The Gendarmerie Air Forces: A strong air force with a great future perspective

The Gendarmerie Air Forces: A strong air force with a great future perspective

Colonel DRY has been the Group Commander at the Gendarmerie Air Forces since August 2021. He has been in service with the Gendarmerie Air Forces since 2006 and has about 4000 flight hours on various types of helicopters, and he still flies for about 180 hours per year. He tells us about the history, organization, and training within the Gendarmerie Air Forces.


The history of the Gendarmerie Air Forces goed back to 1953. In 1953, the French National Gendarmerie decided to acquire an air formation for both performing tasks as a military force involved in the military theaters of operation and undertaking its public safety at every point in the national territory. That same year, the first pilots from the Gendarmerie were taught and sent to Indochina. The first helicopter was the Bell 47G, and in May 1954 it landed in Versailles-Satory. The helicopter section of the Gendarmerie was officially established between 1956 and 1957. The first medical evacuation in the national territory took place in July 1956 in Reims.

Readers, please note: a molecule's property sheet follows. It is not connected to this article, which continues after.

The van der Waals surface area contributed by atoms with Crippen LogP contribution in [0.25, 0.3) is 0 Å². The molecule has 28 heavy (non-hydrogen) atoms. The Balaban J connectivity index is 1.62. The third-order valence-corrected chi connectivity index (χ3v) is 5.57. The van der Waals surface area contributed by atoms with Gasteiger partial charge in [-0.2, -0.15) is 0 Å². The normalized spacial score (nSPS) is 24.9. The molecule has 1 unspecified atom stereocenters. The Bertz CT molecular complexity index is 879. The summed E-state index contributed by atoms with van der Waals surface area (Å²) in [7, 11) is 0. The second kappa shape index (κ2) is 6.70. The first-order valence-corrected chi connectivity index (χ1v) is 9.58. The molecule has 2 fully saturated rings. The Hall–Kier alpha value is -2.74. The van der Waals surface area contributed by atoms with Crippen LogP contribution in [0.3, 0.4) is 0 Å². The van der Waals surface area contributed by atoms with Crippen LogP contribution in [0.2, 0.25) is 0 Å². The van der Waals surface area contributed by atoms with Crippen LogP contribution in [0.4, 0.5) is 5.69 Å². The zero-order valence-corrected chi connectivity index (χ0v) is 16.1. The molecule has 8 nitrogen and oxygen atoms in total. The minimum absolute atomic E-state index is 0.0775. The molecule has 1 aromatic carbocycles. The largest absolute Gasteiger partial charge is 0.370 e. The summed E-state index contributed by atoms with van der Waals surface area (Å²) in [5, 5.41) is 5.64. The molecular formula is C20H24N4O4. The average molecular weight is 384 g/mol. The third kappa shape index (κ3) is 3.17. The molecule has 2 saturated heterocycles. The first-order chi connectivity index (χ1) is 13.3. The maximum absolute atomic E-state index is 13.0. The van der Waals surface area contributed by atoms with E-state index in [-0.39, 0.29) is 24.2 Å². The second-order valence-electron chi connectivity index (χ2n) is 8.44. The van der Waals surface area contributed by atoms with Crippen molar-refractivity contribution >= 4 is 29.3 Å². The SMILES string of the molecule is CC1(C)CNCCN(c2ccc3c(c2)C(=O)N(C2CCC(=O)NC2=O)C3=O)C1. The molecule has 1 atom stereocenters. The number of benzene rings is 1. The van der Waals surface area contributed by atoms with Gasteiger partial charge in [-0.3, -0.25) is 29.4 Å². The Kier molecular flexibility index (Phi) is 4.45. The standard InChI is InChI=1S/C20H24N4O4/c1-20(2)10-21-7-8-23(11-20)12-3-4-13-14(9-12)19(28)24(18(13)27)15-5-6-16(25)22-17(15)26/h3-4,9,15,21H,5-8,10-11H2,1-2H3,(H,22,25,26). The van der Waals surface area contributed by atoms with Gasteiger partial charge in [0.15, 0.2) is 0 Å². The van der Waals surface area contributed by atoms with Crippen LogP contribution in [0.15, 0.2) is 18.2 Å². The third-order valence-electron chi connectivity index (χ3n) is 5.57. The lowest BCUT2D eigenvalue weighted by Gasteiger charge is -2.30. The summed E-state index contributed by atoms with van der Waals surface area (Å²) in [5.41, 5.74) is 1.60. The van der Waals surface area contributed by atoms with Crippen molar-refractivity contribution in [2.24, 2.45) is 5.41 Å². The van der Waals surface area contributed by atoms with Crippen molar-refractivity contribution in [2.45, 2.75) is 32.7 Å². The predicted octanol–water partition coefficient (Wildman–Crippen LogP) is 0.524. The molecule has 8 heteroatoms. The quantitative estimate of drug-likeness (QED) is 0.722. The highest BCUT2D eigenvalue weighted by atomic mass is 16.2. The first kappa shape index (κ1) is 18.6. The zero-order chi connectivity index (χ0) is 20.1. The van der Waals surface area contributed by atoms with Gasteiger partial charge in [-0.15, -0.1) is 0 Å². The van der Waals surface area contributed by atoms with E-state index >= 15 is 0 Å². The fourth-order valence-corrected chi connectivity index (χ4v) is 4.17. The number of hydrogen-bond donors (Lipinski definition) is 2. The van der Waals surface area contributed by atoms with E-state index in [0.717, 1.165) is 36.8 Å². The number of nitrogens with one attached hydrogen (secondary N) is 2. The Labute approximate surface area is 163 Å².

The Algerian uprising forced the Gendarmerie to participate in the conflict. The Gendarmerie grew to twelve aircraft in 1957. Eight of the twelve aircraft were assigned to maintaining order and medical evacuation on what were the departments of French Algeria. The crews and aircraft involved in the conflict did not return to the bases in mainland France and the overseas departments and territories until 1963. In 1957 the Alouette II entered service within the Gendarmerie at Bron. Since this date, it was often used during mountain rescues. The helicopters were outfitted with skids for use in the mountains and floats for use on land and water, and in 1959 a winch was added. That year, new Alouettes were ordered to reach the North African continent. The usally bad weather on these DOM-TOM islands, Martinique, French Guyana, Guadeloupe, Reunion Island and New Caledonia benefit from the use of the helicopters.